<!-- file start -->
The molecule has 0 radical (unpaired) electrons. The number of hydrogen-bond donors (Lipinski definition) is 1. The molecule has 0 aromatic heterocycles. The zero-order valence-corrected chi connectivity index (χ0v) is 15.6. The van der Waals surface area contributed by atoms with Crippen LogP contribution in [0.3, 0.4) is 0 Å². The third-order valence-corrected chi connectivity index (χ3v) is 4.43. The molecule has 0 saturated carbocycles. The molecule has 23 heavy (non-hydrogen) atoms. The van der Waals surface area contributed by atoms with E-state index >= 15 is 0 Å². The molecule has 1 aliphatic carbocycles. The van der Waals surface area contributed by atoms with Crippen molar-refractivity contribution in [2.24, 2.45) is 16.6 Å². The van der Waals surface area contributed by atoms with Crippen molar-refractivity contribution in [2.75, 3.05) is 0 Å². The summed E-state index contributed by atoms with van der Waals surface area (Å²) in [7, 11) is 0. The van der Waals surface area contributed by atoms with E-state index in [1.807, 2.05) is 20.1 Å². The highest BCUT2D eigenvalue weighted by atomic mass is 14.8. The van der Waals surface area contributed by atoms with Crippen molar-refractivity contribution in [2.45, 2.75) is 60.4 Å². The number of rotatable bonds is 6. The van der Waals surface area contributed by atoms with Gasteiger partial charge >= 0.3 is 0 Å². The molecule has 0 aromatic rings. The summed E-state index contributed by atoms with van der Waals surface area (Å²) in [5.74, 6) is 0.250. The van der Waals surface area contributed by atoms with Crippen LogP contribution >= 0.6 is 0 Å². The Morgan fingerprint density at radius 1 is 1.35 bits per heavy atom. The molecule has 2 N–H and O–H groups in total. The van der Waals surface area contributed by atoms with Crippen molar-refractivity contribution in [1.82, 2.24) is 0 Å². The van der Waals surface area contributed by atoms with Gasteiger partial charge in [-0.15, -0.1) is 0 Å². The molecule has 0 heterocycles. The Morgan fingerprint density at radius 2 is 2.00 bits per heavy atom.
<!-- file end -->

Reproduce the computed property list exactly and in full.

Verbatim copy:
The molecule has 0 radical (unpaired) electrons. The number of hydrogen-bond donors (Lipinski definition) is 1. The molecule has 0 aromatic heterocycles. The zero-order valence-corrected chi connectivity index (χ0v) is 15.6. The van der Waals surface area contributed by atoms with Crippen LogP contribution in [0.3, 0.4) is 0 Å². The third-order valence-corrected chi connectivity index (χ3v) is 4.43. The molecule has 0 saturated carbocycles. The molecule has 23 heavy (non-hydrogen) atoms. The van der Waals surface area contributed by atoms with E-state index >= 15 is 0 Å². The molecule has 1 aliphatic carbocycles. The van der Waals surface area contributed by atoms with Crippen molar-refractivity contribution in [2.24, 2.45) is 16.6 Å². The van der Waals surface area contributed by atoms with Crippen molar-refractivity contribution in [2.75, 3.05) is 0 Å². The summed E-state index contributed by atoms with van der Waals surface area (Å²) in [7, 11) is 0. The van der Waals surface area contributed by atoms with E-state index in [1.807, 2.05) is 20.1 Å². The highest BCUT2D eigenvalue weighted by atomic mass is 14.8. The van der Waals surface area contributed by atoms with Crippen molar-refractivity contribution in [2.45, 2.75) is 60.4 Å². The number of rotatable bonds is 6. The van der Waals surface area contributed by atoms with Gasteiger partial charge >= 0.3 is 0 Å². The molecule has 0 aromatic rings. The summed E-state index contributed by atoms with van der Waals surface area (Å²) in [5.74, 6) is 0.250. The van der Waals surface area contributed by atoms with Crippen LogP contribution >= 0.6 is 0 Å². The Morgan fingerprint density at radius 1 is 1.35 bits per heavy atom. The molecule has 2 N–H and O–H groups in total. The van der Waals surface area contributed by atoms with Crippen molar-refractivity contribution in [1.82, 2.24) is 0 Å². The van der Waals surface area contributed by atoms with Gasteiger partial charge in [-0.15, -0.1) is 0 Å². The molecule has 0 heterocycles. The Morgan fingerprint density at radius 2 is 2.00 bits per heavy atom.